A Tale of Two Perspectives Or Two Web Giants Prove Once and For All Star Rating Systems Suck
Mozilla’s Webmaker app just exited Beta recently and users across the globe have the ability to publish content, licensed for re-use, free of silos. Most importantly a community of volunteers lead localization efforts for the Webmaker App. Now people who have never used the web do not face the tyranny of a monolinguistic web.
Naturally the reviews poured in. I checked Google Play store and can’t lie I chuckled when I read Kevin Marks’s review. It is a classic from the thinker who called infographics a plague.
Across the way Chris Lawerence, Vice President of Mozilla Learning Networks, left a five star review. In fact most of the early reviews of the App came from paid contributors. Nothing new in the world of app reviews.
So we have one review influenced by an employee and one review influenced by a deep commitment to marking up content on the web. Yet anyone who has spoken to Chris or listened to Kevin Marks knows they both share the same goal of keeping the Web open and free.
(The answer of course lies somewhere in the middle...(5+1)/2=3, maybe star reviews work after all.)
I followed the nightlies for webmaker for quite some time. Feature after proposed feature was stripped (read Stefan’s review for some background and a critique similar to Kevin’s). The focus became laser like on localization.
I must admit when I opened webmaker for the first time I thought, “we are losing Popcorn for this?” It’s just another slide deck, but I dug deeper into some of the motivations. Mozilla, like everyone had to go mobile first.
The Growing Web
While development on Webmaker continued the Mozilla Foundation embarked on an ambitious research project. Lead by Laura de Renyal the team documented the web journey in developing markets like Kenya and India.
Some of the key findings: an English only Web threatens the open Web. In an English only web denies many people, especially disadvantaged classes, the opportunity to even use the web.
Furthermore social networks threatened to quarantine developing markets into content silo that left few options to write the web, let alone control your data. For much of the world Facebook=Internert.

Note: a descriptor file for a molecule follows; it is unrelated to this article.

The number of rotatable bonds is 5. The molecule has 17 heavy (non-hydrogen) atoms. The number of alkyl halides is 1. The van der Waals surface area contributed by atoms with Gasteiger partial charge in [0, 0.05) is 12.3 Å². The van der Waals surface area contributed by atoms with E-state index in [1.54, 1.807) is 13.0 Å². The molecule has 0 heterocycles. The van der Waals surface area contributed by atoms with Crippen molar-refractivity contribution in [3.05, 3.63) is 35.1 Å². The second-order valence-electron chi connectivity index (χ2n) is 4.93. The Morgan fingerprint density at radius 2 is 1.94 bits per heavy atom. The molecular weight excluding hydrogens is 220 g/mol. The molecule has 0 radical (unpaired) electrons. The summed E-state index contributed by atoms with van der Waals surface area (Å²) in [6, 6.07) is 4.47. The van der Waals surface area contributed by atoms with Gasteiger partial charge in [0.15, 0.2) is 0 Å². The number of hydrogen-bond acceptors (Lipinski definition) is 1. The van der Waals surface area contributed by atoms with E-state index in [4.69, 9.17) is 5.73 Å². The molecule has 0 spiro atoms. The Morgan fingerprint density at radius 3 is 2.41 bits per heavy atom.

In the last two years Mozilla Foundation has invested heavily in the next two billion coming online. People in places far flung from Silicon Valley needed the ability to create content available on the web in their own language.
Make no mistake the goal is just as much about Mozilla’s future as it is the goal of universal web literacy. Firefox, even with the recent slate of public Chrome abandonment is losing browser share in a desktop browser market that is shrinking. Furthermore Android controls 91% of the marketshare in India. If Firefox as a mobile browser or FirefoxOS does not get installed by a enough of the next billions online much of this effort will be for naught. Mozilla is a non-profit, but a non-profit dependent on advertising revenue and fundraising.
So the product and the mission have to align. One lesson I learned being involved in a variety of open source projects that cross over into the education field: product and mission have to align. I begrudgingly accept that this also includes brand alignment. When you look at images from makerparty or read the Linkedin pages of contributors being associated with Mozilla brings social capital to places and people that desperatley need it.
One of these missions for Mozilla is to preserve an open web for makers new and old. The Webmaker app focuses on the new. Stefan and Kevin are right. The current version of webmaker isn’t yet “webby” enough. Yet if you read the roadmap for the Webmaker app you see a unified version that allows users to get their code. I am hoping for a “send my project to Thimble” button (The upcoming re-release of Thimble, built on top of a Bramble backbone, is kick ass but that’s for a different post).
Webmaker might just be a remixable and localized slide deck on a mission. And for now that is what the world needs to #teachtheweb.